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Fields v. Federal Bureau of Prisons

United States District Court, M.D. Pennsylvania

May 4, 2015



RICHARD P. CONABOY, District Judge.


Leonidas R. Fields (Plaintiff), an inmate presently confined at the Allenwood United States Penitentiary, White Deer, Pennsylvania (SP-Allenwood), initiated this pro se civil rights action pursuant to 42 U.S.C. § 1983. The Plaintiff has also submitted an in forma pauperis application.[1]

Named as Defendants are the Federal Bureau of Prisons (BOP); the United States Parole Commission (Parole Commission) and three of its employees Chairman Issac Fullwood, General Counsel Sharon Gervasoni, and Examiner Tanner. Other Defendants include Assistant United States Attorneys Dennis Pfannenschmidt and Michael Butler as well as Paralegal Cynthia Roman of the United States Attorney's Office for the Middle District of Pennsylvania.

Plaintiff is also proceeding against the following USP-Allenwood officials: ex-Warden Ricardo Martinez; Warden Donna Zickefoose; Attorney Michael Sullivan; Paralegal Dominic Desanto; Captain Felton; CMCs Whittmer and Michael Castagnolia; SIS Heath; Case Managers Sheehan and Dewait; and Unit Manager Farley.

Fields describes himself as being a 67 year old inmate who killed a correctional officer 43 years ago but maintains that he is not a threat to institutional security.[2] As a result of that crime, Plaintiff states that he has been classified as requiring an hourly security check. Plaintiff contends that there is no rational basis for the hourly check designation and that it is a retaliatory, unwarranted, punitive measure. Fields notes that a former Warden stopped the hourly checks but they were restarted by ex-Warden Martinez after Plaintiff filed a federal habeas corpus action.

The Complaint adds that the USP-Allenwood Defendants have subjected him to verbal abuse, failed to assist him in seeking halfway house placement, compassionate release, and formulating a post release plan, and will not reduce his maximum custody classification.[3] It is also asserted that the Parole Commission and Attorney General's Office Defendants acted improperly in denying his request for release on parole and have allowed him to be unlawfully detained past his maximum release date. Plaintiff seeks compensatory and punitive damages.


28 U.S.C. § 1915 imposes obligations on prisoners who file civil actions in federal court and wish to proceed in forma pauperis under 28 U.S.C. § 1915, e.g., that the full filing fee ultimately must be paid (at least in a non-habeas suit) § 1915(e) (2)provides:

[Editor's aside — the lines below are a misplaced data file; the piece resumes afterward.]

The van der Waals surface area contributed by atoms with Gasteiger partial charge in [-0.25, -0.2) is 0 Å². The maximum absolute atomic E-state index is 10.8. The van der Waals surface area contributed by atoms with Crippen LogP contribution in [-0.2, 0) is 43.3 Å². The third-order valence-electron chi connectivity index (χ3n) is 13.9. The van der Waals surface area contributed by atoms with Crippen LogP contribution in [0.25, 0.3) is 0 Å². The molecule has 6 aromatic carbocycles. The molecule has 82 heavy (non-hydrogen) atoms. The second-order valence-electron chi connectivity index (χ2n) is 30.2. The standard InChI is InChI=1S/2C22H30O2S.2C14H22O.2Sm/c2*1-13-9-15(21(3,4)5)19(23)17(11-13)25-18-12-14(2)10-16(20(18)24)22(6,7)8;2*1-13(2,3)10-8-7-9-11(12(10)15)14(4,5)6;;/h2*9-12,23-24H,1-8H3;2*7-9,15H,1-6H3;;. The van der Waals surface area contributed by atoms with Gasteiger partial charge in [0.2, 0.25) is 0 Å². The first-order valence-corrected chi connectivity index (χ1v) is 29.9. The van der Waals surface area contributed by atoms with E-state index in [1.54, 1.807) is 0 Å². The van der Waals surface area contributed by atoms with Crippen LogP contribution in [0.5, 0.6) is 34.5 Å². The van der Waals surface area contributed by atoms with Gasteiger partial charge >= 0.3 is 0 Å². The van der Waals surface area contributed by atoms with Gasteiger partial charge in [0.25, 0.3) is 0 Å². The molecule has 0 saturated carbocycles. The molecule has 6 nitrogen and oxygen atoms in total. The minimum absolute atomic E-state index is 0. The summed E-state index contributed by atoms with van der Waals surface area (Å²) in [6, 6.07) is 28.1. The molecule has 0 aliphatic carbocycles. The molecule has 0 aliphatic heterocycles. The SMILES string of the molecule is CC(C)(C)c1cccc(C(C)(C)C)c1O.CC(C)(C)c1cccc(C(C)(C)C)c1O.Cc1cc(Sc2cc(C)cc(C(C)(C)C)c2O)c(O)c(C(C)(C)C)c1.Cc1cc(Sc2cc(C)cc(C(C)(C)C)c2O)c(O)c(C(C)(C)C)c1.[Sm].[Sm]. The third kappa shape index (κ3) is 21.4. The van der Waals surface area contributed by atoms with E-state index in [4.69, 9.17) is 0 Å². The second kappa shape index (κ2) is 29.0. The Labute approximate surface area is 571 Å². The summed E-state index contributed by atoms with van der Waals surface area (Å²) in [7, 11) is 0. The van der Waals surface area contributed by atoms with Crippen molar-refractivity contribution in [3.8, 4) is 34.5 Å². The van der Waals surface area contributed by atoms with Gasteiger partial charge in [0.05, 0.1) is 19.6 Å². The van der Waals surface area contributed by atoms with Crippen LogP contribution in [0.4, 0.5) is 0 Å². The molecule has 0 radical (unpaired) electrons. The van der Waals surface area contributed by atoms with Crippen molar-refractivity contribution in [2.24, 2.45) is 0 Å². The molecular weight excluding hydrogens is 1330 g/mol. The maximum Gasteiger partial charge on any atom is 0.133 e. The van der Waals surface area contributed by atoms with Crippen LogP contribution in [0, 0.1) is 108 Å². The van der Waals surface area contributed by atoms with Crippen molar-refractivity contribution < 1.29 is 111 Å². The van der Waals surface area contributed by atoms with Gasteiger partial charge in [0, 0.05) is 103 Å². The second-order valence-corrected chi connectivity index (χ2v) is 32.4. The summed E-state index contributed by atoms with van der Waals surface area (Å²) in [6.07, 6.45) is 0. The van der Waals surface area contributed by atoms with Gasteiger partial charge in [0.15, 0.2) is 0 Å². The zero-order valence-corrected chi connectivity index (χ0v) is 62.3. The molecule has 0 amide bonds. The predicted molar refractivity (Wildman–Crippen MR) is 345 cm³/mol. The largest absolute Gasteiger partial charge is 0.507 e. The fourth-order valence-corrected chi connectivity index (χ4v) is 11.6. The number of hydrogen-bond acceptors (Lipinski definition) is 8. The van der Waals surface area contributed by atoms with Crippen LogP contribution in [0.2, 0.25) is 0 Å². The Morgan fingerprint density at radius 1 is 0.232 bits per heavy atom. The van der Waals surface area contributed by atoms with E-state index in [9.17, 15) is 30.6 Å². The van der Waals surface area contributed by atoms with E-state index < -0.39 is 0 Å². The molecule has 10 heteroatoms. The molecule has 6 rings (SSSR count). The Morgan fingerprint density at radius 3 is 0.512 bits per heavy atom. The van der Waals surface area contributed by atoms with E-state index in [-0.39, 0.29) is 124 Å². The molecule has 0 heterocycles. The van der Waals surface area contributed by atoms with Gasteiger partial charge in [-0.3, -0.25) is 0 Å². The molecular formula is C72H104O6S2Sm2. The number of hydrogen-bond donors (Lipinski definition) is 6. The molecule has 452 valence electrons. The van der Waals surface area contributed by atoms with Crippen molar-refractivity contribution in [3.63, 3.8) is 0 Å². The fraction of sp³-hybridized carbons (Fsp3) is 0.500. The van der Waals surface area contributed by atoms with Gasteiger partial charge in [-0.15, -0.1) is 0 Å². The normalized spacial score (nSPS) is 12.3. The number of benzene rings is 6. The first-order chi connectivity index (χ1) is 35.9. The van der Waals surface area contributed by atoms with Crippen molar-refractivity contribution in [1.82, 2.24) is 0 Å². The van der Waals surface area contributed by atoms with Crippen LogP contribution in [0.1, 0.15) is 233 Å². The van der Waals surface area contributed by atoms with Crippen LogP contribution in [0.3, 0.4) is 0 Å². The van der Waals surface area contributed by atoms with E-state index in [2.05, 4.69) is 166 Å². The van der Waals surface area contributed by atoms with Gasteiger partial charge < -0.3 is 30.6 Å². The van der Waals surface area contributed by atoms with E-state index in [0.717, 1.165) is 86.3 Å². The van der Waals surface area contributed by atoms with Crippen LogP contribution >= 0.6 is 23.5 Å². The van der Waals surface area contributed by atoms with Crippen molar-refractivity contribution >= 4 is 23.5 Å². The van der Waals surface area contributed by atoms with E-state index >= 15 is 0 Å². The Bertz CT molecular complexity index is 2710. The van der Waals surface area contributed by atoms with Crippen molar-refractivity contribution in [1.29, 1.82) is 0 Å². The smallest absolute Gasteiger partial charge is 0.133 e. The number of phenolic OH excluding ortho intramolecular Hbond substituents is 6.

(2) Notwithstanding any filing fee, or any portion thereof, that may have been paid, the court shall dismiss the case at any time if the court determines that (A) the allegation of poverty is untrue; or (B) the action or appeal (i) is frivolous or malicious; (ii) fails to state a claim on which relief may be granted; or (iii) seeks monetary relief against a defendant who is immune from such relief.

When considering a complaint accompanied by a motion to proceed in forma mauceris, a district court may rule that process should not be issued if the complaint is malicious, presents an indisputably meritless legal theory, or is predicated on clearly baseless factual contentions. Neitzke v. Williams, 490 U.S. 319, 327-28 (1989); Wilson v. Rackmill, 878 F.2d 772, 774 (3d Cir. 1989). Indisputably meritless legal theories are those "in which either it is readily apparent that the plaintiff's complaint lacks an arguable basis in law or that the defendants are clearly entitled to immunity from suit...." Roman v. Jeffes, 904 F.2d 192, 194 (3d Cir. 1990) (quoting Sultenfuss v. Snow, 894 F.2d 1277, 1278 (11th Cir. 1990)).

The United States Court of Appeals for the Third Circuit has added that "the plain meaning of frivolous' authorizes the dismissal of in forma pauperis claims that... are of little or no weight, value, or importance, not worthy of serious consideration, or trivial." Deutsch v. United States, 67 F.3d 1080, 1083 (3d Cir. 1995). It also has been determined that "the frivolousness determination is a discretionary one, " and trial courts "are in the best position" to determine when an indigent litigant's complaint is appropriate for summary dismissal. Denton v. Hernandez, 504 U.S. 25, 33 (1992).

BOP/Parole Commission

It is well settled that the United States and other governmental entities are not persons and therefore not proper defendants in a federal civil rights action. Accardi v. United States, 435 F.2d 1239, 1241 (3d Cir. 1970); see also Hindes v. F.D.I.C., 137 F.3d 148, 159 (3d Cir. 1998); ...

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